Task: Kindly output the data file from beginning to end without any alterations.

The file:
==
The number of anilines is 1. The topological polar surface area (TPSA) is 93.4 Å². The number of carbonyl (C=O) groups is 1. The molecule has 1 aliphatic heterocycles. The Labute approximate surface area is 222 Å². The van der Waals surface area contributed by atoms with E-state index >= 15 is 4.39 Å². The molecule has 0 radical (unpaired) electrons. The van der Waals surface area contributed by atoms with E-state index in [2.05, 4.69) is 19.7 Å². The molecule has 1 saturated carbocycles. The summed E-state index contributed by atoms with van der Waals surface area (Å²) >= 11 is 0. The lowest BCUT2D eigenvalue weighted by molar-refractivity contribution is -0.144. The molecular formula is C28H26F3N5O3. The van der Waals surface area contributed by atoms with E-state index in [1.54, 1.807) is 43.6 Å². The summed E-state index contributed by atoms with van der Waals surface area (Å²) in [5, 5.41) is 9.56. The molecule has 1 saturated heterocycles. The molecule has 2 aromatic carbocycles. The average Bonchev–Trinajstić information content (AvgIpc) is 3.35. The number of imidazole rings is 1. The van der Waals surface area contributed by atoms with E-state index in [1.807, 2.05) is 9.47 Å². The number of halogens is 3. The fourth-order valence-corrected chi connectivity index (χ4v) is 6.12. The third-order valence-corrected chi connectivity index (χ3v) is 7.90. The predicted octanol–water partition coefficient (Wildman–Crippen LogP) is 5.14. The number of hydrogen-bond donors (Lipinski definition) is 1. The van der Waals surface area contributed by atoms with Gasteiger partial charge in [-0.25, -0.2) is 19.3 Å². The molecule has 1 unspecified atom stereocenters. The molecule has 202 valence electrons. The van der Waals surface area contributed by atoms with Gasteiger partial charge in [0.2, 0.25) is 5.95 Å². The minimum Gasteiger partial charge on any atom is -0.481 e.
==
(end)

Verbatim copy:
The number of anilines is 1. The topological polar surface area (TPSA) is 93.4 Å². The number of carbonyl (C=O) groups is 1. The molecule has 1 aliphatic heterocycles. The Labute approximate surface area is 222 Å². The van der Waals surface area contributed by atoms with E-state index >= 15 is 4.39 Å². The molecule has 0 radical (unpaired) electrons. The van der Waals surface area contributed by atoms with E-state index in [2.05, 4.69) is 19.7 Å². The molecule has 1 saturated carbocycles. The summed E-state index contributed by atoms with van der Waals surface area (Å²) >= 11 is 0. The lowest BCUT2D eigenvalue weighted by molar-refractivity contribution is -0.144. The molecular formula is C28H26F3N5O3. The van der Waals surface area contributed by atoms with E-state index in [1.54, 1.807) is 43.6 Å². The summed E-state index contributed by atoms with van der Waals surface area (Å²) in [5, 5.41) is 9.56. The molecule has 1 saturated heterocycles. The molecule has 2 aromatic carbocycles. The average Bonchev–Trinajstić information content (AvgIpc) is 3.35. The number of imidazole rings is 1. The van der Waals surface area contributed by atoms with E-state index in [1.807, 2.05) is 9.47 Å². The number of halogens is 3. The fourth-order valence-corrected chi connectivity index (χ4v) is 6.12. The third-order valence-corrected chi connectivity index (χ3v) is 7.90. The predicted octanol–water partition coefficient (Wildman–Crippen LogP) is 5.14. The number of hydrogen-bond donors (Lipinski definition) is 1. The van der Waals surface area contributed by atoms with Gasteiger partial charge in [-0.25, -0.2) is 19.3 Å². The molecule has 1 unspecified atom stereocenters. The molecule has 202 valence electrons. The van der Waals surface area contributed by atoms with Gasteiger partial charge in [0.2, 0.25) is 5.95 Å². The minimum Gasteiger partial charge on any atom is -0.481 e.